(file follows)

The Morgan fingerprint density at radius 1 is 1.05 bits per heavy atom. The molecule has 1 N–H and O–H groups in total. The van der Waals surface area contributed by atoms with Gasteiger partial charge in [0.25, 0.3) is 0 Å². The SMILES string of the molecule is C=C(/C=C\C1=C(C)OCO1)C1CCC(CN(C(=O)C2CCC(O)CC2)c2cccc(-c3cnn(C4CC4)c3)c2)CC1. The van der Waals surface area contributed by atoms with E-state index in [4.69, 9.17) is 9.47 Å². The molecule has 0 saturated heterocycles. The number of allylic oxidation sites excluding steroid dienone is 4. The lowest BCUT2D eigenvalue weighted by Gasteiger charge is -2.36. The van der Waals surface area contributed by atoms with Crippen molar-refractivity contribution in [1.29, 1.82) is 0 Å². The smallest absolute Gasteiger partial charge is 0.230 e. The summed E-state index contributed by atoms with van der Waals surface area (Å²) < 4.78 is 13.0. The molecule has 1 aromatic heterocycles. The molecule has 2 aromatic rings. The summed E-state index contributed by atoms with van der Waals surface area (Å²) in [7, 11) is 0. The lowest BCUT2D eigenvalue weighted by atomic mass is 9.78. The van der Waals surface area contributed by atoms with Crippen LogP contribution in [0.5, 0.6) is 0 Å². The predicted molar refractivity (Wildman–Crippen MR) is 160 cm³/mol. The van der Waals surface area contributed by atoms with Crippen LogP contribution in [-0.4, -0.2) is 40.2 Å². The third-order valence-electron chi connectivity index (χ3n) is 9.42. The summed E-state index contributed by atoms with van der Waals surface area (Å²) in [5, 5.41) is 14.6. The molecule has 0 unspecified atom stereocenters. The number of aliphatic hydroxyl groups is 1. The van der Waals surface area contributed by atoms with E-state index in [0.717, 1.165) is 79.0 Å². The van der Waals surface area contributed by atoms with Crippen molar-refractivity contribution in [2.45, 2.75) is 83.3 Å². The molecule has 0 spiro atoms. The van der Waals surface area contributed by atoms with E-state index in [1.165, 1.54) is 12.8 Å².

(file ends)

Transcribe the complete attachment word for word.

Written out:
The Morgan fingerprint density at radius 1 is 1.05 bits per heavy atom. The molecule has 1 N–H and O–H groups in total. The van der Waals surface area contributed by atoms with Gasteiger partial charge in [0.25, 0.3) is 0 Å². The SMILES string of the molecule is C=C(/C=C\C1=C(C)OCO1)C1CCC(CN(C(=O)C2CCC(O)CC2)c2cccc(-c3cnn(C4CC4)c3)c2)CC1. The van der Waals surface area contributed by atoms with E-state index in [4.69, 9.17) is 9.47 Å². The molecule has 0 saturated heterocycles. The number of allylic oxidation sites excluding steroid dienone is 4. The lowest BCUT2D eigenvalue weighted by Gasteiger charge is -2.36. The van der Waals surface area contributed by atoms with Crippen molar-refractivity contribution in [1.29, 1.82) is 0 Å². The smallest absolute Gasteiger partial charge is 0.230 e. The summed E-state index contributed by atoms with van der Waals surface area (Å²) < 4.78 is 13.0. The molecule has 1 aromatic heterocycles. The molecule has 2 aromatic rings. The summed E-state index contributed by atoms with van der Waals surface area (Å²) in [7, 11) is 0. The lowest BCUT2D eigenvalue weighted by atomic mass is 9.78. The van der Waals surface area contributed by atoms with Crippen LogP contribution in [0.5, 0.6) is 0 Å². The predicted molar refractivity (Wildman–Crippen MR) is 160 cm³/mol. The van der Waals surface area contributed by atoms with Crippen LogP contribution in [-0.4, -0.2) is 40.2 Å². The third-order valence-electron chi connectivity index (χ3n) is 9.42. The summed E-state index contributed by atoms with van der Waals surface area (Å²) in [5, 5.41) is 14.6. The molecule has 0 unspecified atom stereocenters. The number of aliphatic hydroxyl groups is 1. The van der Waals surface area contributed by atoms with E-state index in [0.717, 1.165) is 79.0 Å². The van der Waals surface area contributed by atoms with Crippen molar-refractivity contribution in [2.45, 2.75) is 83.3 Å². The molecule has 0 spiro atoms. The van der Waals surface area contributed by atoms with E-state index in [1.165, 1.54) is 12.8 Å².